The Legendary Pink Dots: The Gethsemane Option – album review

The Legendary Pink Dots ‘The Gethsemane Option’ (Metropolis Records)

Thirty-three years in existence, working in and around the peripheries of electronics and psych experimentation it is truly remarkable how a band could make a record as utterly enthralling as this when you realise this is around their fortieth album (there are most probably more). The Legendary Pink Dots still consist of voice-extraordinaire Edward Ka-Spel and Phil Knight – both of whom create under numerous aliases as well – with the addition of Erik Drost on guitar and bass (boy does he tremble the room at one point) and Raymond Steeg’s engineering complexities.

Complex The Gethsemane Option most certainly is… and sinister, definitely sinister. Not only through Ka-Spel’s wisdom words of societas gained through his mature eyes, but the all-absorbing hypnotism of its electrical journey. Electronica purists surely stand open-mouthed at its deep resonance, meaningful ambient washes, guitar-fed shimmers and those occasional body-endurance bass lines. BUT, it is the voice which sets The Dots apart from any scene, genre, or however art has to be tagged these days. Edward’s vocal approach nods a wink to Syd Barrett and quintessential English post-folk innovation and this tethers a rhythm to the seven song structures of The Gethsemane Option. ‘A Star Is Born’ hints dark magick with Boards Of Canada-style crushing sweeps while his voice leers through an “iridescent light” blinding this “cruel world” and that opening sets many a tone. ‘Pendulum’ slows, damning words crawling over gong-like, shaking synths before THAT bass line – a very very deep post rock bass line – rips through ‘One More Dimension’ taking centre stage for once with Ed’s disfigured voice vapour-trailing a blurred soundscape. ‘The Garden Of Ealing’ peels back more of England’s lost heritage and reveals the unseen political intent of some of Ka-Spel’s lyrics on this album. Swathes of guitar, electronics and glitches precision factory cut until ‘Grey Scale’ marches with sequential beats as Ed’s voice quite literally scares the shit out of you!

‘Esher Everywhere’ I’m pretty sure damns this country’s current wonderful, caring right-wing Government and its Surrey core of affluence and privilege. This anthemic Prom-stomp referencing the riots is a calling for a removal of the Tory party and their agenda of widespread social cleansing. “We’re all in this together” as Cameron has conned the British public lies only within his Esher borders. Powerful, so true and saddening. This track means so much to me personally that the final ‘A Stretch In Time’ could cease to exist but that would be very unwise as its seven-or-so minutes are a mesmeric slab of quivering electronics and crushing sound; “You always leave the gas on”.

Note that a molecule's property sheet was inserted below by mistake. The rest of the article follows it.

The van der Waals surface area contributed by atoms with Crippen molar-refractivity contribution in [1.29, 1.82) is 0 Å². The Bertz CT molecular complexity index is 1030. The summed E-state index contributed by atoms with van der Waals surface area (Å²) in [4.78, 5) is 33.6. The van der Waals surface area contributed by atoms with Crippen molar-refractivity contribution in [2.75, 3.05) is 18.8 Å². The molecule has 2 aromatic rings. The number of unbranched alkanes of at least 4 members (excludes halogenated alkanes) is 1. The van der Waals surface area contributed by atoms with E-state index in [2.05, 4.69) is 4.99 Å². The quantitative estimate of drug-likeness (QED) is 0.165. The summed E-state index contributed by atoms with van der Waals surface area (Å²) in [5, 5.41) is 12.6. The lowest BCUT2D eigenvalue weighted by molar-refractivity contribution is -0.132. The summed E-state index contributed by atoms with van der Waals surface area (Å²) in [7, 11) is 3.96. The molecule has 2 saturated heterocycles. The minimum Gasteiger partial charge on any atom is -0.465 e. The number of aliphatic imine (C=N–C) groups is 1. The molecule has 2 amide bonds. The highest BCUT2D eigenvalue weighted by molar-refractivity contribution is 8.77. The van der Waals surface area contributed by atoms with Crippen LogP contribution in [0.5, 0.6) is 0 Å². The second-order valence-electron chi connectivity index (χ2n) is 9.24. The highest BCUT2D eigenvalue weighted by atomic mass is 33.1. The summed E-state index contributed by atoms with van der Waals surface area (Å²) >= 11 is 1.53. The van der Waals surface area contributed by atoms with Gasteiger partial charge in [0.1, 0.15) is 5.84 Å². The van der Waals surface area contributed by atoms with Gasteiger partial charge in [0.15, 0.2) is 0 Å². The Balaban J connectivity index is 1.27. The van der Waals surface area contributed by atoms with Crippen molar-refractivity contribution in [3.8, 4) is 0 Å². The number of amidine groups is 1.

Having risen from the decaying roots of East London Industrial their Terminal Kaleidoscope cast off through Holland, the open-minds of European mainland and now often drifting to American audiences via their audience-association with Skinny Puppy, this duo and collaborants over decades have managed that rare thing in creating a sound truly original and more importantly worthwhile. The Gethsemane Option is their first for the American Metropolis label and put in my own simple terms, is a fucking masterpiece. It reminds this constant listener of Coil’s finest (for me anyway) Musick To Play In The Dark Part 1 and just as these hands naturally gravitate toward that album now one hand will part and reach for The Gethsemane Option in unison. “Shining out like a platinum Pepsi can in a mountain of 33 year old grapefruits”, Ed, I’ve borrowed your own line, more or less, from a previous life encounter but it does describe pretty much how this album stands aloft over the deluged waste of digitalism and electronica.

I bow to thee, let the Infinity Waltz continue…


1. A Star is Born
2. The Garden of Ealing
3. Esher Everywhere
4. Pendulum
5. Grey Scale
6. A Stretch in Time
7. One More Dimension

Previous articleLas Kellies: Total Exposure – album review
Next articleThe Cutler ‘Everything Is Touching Everything Else’ – album review


Please enter your comment!
Please enter your name here